So I went back to school and while I was there he wanted me to be his undergraduate pitching coach; which was fine by me. So for the next year two years I was going to school and coaching.
I got a phone call from Kevin Hooper and he asked if I wanted to play independent ball and I said no. It wasn’t like I was above it, but I just thought at my age my time had just passed. Around Christmas time he called again and I asked my wife. She said it wasn’t her career or life, but it was mine and I needed to do what I wanted to.
I was playing catch with the team, so I was still in shape. I went out in 2013 and played with the Wichita Wingnuts [of the American Association] and had an opportunity to play in the winter in Venezuela. I was playing well, but I wasn’t sure if it was the league or my talent.
I had some success in Venezuela and thought I might get some minor league invites, but nothing. So I thought I will give myself one more shot and decided that if I was going to do it I was going to try to pitch in the Atlantic League, which is the best Independent League. I contacted the Sugar Land Skeeters [which is also the club Jason Lane played for and where Josh Geer currently resides] and they wanted me. I did pretty well there at the beginning and got seen by one of the Padres’ scouts. They asked if I wanted to come out and be part of the Chihuahuas, which was a no-brainer.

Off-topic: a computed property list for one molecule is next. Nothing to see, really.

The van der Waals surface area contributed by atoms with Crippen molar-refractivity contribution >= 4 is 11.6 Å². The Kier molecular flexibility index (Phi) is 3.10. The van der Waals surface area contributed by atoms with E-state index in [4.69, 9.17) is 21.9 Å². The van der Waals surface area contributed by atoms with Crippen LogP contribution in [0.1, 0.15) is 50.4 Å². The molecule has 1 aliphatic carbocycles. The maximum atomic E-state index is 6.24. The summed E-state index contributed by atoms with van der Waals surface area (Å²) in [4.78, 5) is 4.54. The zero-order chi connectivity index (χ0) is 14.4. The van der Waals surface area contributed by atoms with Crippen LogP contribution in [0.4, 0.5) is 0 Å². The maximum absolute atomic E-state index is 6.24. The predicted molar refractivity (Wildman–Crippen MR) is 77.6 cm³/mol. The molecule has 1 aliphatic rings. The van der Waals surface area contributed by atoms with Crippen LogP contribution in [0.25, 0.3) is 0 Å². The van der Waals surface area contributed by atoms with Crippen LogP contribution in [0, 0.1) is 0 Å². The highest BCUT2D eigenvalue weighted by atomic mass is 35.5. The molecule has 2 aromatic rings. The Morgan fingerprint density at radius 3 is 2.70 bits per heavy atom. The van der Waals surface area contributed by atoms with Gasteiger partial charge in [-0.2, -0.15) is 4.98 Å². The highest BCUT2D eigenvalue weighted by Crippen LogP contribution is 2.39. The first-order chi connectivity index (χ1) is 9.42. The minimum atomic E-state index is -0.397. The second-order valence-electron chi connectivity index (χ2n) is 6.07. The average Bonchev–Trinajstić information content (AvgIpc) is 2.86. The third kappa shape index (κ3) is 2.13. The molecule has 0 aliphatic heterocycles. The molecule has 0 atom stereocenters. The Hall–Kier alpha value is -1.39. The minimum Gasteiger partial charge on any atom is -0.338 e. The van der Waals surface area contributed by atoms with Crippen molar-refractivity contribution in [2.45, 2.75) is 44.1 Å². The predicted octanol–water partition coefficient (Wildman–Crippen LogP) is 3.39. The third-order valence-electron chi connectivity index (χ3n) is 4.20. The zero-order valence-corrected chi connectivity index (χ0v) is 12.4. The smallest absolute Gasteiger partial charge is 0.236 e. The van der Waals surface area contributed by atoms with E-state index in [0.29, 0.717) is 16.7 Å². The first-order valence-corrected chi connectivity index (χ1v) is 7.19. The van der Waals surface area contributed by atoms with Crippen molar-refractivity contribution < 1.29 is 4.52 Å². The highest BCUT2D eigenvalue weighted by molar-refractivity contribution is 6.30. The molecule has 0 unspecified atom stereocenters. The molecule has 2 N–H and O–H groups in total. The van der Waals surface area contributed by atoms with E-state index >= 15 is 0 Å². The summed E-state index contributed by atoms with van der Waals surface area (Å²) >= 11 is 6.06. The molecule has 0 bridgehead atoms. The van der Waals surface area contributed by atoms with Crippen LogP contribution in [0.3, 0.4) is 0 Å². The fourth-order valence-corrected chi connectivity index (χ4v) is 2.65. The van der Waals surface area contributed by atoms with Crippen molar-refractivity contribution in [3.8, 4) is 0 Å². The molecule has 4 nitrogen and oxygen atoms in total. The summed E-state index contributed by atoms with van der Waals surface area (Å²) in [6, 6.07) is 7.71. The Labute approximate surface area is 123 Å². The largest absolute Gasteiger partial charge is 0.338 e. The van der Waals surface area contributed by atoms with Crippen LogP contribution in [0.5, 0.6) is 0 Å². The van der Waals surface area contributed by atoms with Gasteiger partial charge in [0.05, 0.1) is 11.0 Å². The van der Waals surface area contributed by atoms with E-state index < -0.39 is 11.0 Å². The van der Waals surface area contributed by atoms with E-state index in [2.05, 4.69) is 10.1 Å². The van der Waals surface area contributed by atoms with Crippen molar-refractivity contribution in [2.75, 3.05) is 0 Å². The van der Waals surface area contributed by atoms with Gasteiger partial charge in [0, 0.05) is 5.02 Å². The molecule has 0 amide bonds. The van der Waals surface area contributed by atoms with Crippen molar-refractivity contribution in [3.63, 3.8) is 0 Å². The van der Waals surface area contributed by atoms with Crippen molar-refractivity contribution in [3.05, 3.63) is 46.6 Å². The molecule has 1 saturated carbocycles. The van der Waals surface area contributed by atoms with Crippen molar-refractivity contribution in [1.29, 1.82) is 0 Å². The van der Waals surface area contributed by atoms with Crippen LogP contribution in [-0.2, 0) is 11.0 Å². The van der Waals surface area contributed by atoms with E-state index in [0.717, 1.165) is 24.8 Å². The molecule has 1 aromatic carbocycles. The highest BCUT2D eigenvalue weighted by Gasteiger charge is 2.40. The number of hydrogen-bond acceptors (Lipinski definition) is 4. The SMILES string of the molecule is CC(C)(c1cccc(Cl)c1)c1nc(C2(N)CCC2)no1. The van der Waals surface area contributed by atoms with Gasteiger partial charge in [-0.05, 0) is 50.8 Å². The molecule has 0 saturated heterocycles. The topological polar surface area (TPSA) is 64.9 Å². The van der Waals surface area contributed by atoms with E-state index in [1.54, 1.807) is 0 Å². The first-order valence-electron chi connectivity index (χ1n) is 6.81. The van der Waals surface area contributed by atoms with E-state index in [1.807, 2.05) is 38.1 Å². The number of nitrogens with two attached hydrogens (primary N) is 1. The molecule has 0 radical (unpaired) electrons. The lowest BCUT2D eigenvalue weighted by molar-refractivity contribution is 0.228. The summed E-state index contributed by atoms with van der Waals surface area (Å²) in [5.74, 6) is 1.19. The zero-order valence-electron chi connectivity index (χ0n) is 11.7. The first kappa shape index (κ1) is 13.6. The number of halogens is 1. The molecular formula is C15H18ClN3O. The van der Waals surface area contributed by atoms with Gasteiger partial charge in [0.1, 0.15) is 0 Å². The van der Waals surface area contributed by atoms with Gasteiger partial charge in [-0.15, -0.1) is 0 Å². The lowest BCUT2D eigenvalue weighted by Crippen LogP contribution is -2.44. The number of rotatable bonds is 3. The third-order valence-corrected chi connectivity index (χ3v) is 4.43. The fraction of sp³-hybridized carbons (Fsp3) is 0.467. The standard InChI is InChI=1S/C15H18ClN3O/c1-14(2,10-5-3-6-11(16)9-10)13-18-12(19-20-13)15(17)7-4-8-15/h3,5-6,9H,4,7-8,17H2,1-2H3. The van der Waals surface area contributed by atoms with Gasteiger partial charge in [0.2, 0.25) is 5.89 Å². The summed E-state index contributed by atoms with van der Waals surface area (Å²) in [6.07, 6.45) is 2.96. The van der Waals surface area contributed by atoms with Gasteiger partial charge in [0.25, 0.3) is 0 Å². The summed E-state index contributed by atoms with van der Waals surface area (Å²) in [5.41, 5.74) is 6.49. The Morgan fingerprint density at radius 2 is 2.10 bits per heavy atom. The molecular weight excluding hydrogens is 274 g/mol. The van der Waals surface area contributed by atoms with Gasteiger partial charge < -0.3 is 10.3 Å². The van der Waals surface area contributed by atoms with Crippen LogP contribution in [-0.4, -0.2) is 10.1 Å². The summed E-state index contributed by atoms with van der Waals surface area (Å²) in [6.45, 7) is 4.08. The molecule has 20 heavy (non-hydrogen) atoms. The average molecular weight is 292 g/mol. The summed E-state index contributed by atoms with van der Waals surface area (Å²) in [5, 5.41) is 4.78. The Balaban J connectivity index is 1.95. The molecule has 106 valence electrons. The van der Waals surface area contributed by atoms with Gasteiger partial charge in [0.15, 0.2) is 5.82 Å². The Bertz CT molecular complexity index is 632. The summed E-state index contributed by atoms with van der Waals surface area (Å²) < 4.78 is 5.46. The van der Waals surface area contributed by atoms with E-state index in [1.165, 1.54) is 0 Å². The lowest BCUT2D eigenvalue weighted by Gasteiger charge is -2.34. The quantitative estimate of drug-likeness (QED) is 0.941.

I came here in the middle of June and finished out the year here. Right after the season I got a contract offer from the Padres, which was really quick - and I signed. I went back out to Venezuela and played winter ball again.
So, I’m playing here again in El Paso and things are going well.
What do you throw?